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Oh goody: Neutral density filter for Lightroom

One feature I'd really like, the equivalent of a neutral density filter to better handle scenes with bright and dim patches, appears headed for Lightroom.

In general, I like Adobe Lightroom and the whole-image editing philosophy that it employs--it puts a bit more emphasis on photography and less on diddling endlessly with images on the computer. I don't feel a powerful desire for Photoshop's ability to apply lots of different changes to lots of different sections of an image.

But one feature I'd like to see is the equivalent of a split neutral density filter that could ratchet down exposure for one patch of an image while leaving the rest unaltered. It's particularly useful for sunset shots, where photographers typically have to choose between a washed-out sky or a blocked-out foreground. In the old film days, photographers would attach a filter that dimmed the bright part.

Happily, such a feature appears on the way, according to a Michael Clark interview earlier this month with Lightroom product manager Tom Hogarty.

"Another favorite feature I'd like to see as an amateur nature photographer is a neutral density filter," he said. "We are listening to the market. We're figuring out what they need and what we can achieve from a technical perspective in keeping with the nondestructive philosophy."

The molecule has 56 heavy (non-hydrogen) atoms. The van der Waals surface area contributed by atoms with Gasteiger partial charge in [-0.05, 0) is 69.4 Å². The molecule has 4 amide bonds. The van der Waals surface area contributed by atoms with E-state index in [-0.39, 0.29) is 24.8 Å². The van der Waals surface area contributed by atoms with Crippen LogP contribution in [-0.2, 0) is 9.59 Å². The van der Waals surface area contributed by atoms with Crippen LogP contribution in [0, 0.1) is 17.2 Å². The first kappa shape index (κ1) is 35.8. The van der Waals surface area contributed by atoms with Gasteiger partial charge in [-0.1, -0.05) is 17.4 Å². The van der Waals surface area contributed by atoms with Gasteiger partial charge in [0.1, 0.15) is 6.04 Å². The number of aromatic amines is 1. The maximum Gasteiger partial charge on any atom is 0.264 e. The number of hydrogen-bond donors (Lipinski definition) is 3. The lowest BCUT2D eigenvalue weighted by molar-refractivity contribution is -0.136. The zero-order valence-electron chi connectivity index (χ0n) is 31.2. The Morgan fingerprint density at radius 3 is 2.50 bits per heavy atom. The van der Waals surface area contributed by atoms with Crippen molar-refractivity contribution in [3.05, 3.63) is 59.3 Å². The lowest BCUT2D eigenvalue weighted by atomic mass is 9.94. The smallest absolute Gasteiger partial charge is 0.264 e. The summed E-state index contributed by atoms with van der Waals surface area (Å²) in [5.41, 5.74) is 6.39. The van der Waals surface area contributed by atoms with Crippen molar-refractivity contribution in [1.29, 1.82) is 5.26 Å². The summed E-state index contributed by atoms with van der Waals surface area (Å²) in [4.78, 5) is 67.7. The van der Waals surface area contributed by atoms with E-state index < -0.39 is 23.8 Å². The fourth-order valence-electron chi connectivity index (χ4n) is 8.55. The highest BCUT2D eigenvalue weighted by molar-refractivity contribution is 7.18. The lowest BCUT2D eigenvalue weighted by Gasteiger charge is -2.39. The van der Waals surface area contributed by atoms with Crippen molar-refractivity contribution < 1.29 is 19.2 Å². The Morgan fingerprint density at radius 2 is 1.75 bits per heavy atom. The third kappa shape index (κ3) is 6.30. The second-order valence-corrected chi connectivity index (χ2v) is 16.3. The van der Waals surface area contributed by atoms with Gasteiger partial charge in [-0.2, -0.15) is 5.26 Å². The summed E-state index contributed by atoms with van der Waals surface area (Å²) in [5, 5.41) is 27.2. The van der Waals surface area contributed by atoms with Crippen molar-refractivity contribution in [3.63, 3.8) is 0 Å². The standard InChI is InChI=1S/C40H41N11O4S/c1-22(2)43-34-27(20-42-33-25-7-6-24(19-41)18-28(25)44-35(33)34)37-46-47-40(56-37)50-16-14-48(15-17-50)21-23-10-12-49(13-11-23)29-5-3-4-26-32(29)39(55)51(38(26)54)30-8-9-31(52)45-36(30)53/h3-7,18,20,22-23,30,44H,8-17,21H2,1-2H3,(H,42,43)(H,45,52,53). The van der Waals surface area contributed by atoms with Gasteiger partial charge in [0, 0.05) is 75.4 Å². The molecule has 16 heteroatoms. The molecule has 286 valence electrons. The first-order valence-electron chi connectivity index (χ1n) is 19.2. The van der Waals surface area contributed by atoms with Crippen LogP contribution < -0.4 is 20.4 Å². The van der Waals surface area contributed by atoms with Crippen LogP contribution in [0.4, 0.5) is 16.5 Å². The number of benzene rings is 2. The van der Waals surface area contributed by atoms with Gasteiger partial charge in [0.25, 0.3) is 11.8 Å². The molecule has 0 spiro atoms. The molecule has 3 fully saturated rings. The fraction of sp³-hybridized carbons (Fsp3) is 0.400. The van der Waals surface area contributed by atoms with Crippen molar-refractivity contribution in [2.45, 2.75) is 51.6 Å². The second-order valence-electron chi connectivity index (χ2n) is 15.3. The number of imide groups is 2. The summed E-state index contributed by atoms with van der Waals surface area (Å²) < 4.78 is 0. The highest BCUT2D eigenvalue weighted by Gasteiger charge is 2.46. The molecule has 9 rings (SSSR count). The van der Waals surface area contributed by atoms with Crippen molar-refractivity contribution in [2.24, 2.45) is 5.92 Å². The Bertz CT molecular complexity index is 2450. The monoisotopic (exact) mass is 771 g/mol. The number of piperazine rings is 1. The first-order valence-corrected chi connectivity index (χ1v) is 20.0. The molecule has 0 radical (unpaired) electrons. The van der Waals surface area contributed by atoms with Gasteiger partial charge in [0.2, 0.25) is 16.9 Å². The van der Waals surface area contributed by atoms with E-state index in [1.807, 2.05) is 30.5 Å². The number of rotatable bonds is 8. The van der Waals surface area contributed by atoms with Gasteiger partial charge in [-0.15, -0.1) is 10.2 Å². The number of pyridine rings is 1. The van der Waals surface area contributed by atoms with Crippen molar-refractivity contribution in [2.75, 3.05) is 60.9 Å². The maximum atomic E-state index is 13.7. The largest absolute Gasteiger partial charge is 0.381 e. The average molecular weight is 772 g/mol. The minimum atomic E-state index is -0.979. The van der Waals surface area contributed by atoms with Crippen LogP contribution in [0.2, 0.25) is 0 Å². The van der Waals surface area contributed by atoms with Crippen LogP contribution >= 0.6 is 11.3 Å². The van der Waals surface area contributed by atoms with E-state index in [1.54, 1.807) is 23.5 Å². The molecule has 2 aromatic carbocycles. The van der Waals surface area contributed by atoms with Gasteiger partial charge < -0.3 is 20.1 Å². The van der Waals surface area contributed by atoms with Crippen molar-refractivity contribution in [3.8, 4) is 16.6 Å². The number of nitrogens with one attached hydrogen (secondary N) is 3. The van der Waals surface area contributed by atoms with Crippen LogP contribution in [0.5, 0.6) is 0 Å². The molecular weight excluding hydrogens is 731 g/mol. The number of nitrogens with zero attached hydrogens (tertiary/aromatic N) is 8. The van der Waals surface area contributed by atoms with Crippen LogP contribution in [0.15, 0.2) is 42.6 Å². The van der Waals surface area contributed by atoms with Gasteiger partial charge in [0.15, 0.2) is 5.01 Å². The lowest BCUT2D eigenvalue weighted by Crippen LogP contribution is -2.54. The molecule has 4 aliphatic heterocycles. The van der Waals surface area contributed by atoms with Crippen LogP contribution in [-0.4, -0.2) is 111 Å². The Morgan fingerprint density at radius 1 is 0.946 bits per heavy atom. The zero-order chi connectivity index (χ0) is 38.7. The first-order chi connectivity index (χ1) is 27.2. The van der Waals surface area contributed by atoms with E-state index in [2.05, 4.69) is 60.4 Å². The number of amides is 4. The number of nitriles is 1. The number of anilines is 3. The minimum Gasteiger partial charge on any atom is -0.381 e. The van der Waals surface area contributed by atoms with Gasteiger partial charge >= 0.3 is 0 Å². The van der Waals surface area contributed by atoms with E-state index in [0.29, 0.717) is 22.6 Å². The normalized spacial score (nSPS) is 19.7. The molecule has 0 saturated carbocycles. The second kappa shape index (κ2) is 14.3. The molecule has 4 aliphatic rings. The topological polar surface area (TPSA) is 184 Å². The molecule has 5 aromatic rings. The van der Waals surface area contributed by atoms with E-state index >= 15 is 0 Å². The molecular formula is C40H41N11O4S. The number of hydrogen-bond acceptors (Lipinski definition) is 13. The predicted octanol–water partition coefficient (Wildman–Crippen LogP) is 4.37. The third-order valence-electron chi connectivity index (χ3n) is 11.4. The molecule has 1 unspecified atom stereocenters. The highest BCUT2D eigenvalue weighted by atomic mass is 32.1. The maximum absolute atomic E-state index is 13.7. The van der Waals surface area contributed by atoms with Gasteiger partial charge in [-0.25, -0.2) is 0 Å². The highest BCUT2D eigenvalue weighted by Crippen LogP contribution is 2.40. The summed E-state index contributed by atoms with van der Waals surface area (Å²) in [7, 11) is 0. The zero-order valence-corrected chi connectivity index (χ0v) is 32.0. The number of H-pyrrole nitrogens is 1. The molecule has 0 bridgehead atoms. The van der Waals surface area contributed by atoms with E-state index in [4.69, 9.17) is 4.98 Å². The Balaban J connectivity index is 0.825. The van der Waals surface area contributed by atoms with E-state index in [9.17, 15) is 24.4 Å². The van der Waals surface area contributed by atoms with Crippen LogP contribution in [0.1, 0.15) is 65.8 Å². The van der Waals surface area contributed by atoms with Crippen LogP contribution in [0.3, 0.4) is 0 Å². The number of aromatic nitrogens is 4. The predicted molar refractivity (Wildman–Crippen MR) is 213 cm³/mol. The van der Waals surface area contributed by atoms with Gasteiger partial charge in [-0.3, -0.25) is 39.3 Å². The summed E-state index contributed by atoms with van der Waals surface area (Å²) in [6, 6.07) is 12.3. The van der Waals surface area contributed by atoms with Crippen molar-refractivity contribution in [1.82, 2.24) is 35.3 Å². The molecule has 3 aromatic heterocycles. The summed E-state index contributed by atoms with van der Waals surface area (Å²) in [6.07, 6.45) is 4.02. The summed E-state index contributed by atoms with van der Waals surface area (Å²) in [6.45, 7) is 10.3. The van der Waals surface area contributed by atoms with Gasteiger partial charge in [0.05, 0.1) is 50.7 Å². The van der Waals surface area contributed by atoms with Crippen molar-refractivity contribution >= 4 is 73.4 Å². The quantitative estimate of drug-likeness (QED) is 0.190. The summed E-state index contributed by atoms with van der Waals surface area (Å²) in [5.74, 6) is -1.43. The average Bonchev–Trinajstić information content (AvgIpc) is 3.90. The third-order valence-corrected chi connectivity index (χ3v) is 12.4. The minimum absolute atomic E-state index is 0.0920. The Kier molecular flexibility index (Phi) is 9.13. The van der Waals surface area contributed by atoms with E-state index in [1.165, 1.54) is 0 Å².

Hogarty also said there's room for improvement in sharpening, both with the "capture" sharpening that should take place as image data moves from a camera sensor to editing software and the "output" sharpening that should take place after editing is complete and images are printed or converted into JPEGs for Web publication.

"I think it is a natural evolution that we build up both capture sharpening and output sharpening as we develop the application. No guarantees though," Hogarty said.

And he personally would like to see the current image size limit of 10,000 pixels per side lifted--especially because the new Photoshop CS3 released earlier this year has new tools to stitch multiple photos into panoramas, leading to ever-larger files.